One has to practise in order to hear all the dimensions of the voice. The very first step to achieve this is to strengthen the larynx. The vocal chords are referred to as the ‘Shaarir Veena’ in the old texts. They have been compared with the ‘Veena’, the instrument which ‘plays’ one’s music. It is possible to produce the best ­quality of sound only when we utilise the instrument to its fullest potential. Aakaar gives this strength to the vocal chords. The sound which we spoke of above requires physical strength for execution. Such physical strength can be achieved only through aakaar. Once the projection from the larynx is perfect, it naturally reflects all the dimensions of the voice. Therefore, we say that ‘aakaar takes you to your own voice’. It reflects the natural voice, which the body is inherently designed to produce. Dhrupad demands the natural voice, and not a particular ‘kind’ of voice. The aakaar is therefore of prime importance for Dhrupad, or for Raag music.

How does aakaar help in drawing the multiple layers of harmonics that you just spoke of?

We may imagine the voice to constitute a triangle.

1. The base of the triangle­ represents the lower trachea – the constant supply of power that pushes the larynx up and maintains the tension necessary to keep the sur in position.

2. The apex­ – this is the nasal space, which allows the air to pass upwards and vibrate at the intersection of the two eyebrows­, the point of the ‘Aadnyaachakra’. The highest point has many names.­ We can call it ‘bindu’ (‘anuswar’ in practise, or open nasal). It is the highest point of sur, without which Sur remains incomplete. One cannot, therefore, compromise with the chest and the throat at any given point.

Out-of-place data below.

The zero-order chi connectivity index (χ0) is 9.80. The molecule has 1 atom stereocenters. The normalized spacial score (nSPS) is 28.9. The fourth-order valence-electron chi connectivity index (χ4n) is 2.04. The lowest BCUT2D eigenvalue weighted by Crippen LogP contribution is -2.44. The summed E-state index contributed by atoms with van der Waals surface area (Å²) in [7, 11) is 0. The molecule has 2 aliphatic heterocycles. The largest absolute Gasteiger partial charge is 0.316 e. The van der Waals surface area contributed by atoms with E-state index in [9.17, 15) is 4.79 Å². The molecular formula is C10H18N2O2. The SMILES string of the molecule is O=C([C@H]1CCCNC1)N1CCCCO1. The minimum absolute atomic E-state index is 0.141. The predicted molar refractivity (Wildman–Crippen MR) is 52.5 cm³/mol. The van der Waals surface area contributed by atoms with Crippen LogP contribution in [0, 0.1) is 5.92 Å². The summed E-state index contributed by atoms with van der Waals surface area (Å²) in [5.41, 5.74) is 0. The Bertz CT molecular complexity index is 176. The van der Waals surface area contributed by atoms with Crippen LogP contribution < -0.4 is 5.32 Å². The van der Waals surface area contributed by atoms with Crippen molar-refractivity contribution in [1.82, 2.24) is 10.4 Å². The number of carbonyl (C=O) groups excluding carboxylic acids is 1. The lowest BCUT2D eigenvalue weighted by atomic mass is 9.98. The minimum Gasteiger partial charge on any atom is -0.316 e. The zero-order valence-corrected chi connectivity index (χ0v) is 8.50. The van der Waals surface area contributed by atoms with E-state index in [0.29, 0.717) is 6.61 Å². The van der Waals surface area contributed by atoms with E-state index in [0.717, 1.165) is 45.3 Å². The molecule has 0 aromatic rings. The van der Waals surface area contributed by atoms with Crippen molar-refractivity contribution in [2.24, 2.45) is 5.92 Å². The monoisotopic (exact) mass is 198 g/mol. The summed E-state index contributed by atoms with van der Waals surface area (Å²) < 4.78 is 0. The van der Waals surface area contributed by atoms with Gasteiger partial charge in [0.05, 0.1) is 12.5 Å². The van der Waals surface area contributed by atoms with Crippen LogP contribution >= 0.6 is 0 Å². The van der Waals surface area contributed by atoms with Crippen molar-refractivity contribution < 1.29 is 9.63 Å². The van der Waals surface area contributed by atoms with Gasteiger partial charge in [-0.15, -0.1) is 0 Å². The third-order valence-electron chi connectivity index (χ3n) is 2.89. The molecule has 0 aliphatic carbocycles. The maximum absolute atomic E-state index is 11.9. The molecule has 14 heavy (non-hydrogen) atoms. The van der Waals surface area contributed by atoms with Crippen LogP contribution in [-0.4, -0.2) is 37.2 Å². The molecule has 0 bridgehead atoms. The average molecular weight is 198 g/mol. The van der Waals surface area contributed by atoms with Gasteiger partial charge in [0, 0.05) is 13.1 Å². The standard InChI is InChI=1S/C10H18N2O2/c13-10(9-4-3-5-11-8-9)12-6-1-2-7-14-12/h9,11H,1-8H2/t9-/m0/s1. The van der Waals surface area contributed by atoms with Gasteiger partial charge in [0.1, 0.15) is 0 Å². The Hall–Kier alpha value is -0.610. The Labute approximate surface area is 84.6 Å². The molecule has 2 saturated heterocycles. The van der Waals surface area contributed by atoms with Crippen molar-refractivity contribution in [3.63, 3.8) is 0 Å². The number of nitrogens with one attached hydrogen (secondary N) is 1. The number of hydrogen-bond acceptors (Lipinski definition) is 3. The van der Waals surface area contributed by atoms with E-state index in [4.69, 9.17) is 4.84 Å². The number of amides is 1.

3. The base and the apex are held together by the larynx, where the aakaar first takes root. It is the very first practice in Dhrupad, to correct the aakaar. No voice can be said to be correct if it does not reflect the sharp resonance that comes from the tip of the larynx when both the vocal chords are lifted and brought closer.

The Gundecha Brothers with Bhimsen Joshi’s picture in the background Photo: Mandar Deshpande

Aakaar is complete only when the three elements are present­ – the steady pressure of the chest that directs the air upwards to the nasal cavity, the unbroken thread of vibrations from the tip of the larynx and the sharp resonance of the nasal cavity. Once you achieve this ‘triangle’ of aakaar, it automatically lifts the diaphragm upwards and draws strength from the navel. The voice naturally starts reflecting the lower harmonics, thus making full use of all the natural voice registers. This is how we develop the ‘Yogic’ voice we talked of, through aakaar.

Guruji, how do we make use of such a voice to create different moods? Where does the theory of rasa find place in the study of Dhrupad?

In Dhrupad, we firmly believe that effect is created by consonance or ‘samvaad’. If the voice is perfectly in consonance with the tanpura, one can hear any rasa in the note being sung. The tanpura is the ‘mirror’ of the human voice. The strings of a well­tuned tanpura collectively resonate to produce the tonic Sa comprising of all the three harmonics our voice is capable of reflecting. This makes it possible for the harmonics of the voice to ‘dissolve’ in the harmonics of the tanpura. This is what we call Samvaad. Now, effect is nothing but the sympathetic interaction between the voice and the tanpura. We may attribute any emotion to this phenomenon. Our interpretation of sound in terms of emotions is based on our subjective perception, driven by our experience with the world. This is the beauty of the Dhrupad voice, that it allows one to see the sur ‘as it is’ and yet has the potential to reflect various shades of emotions.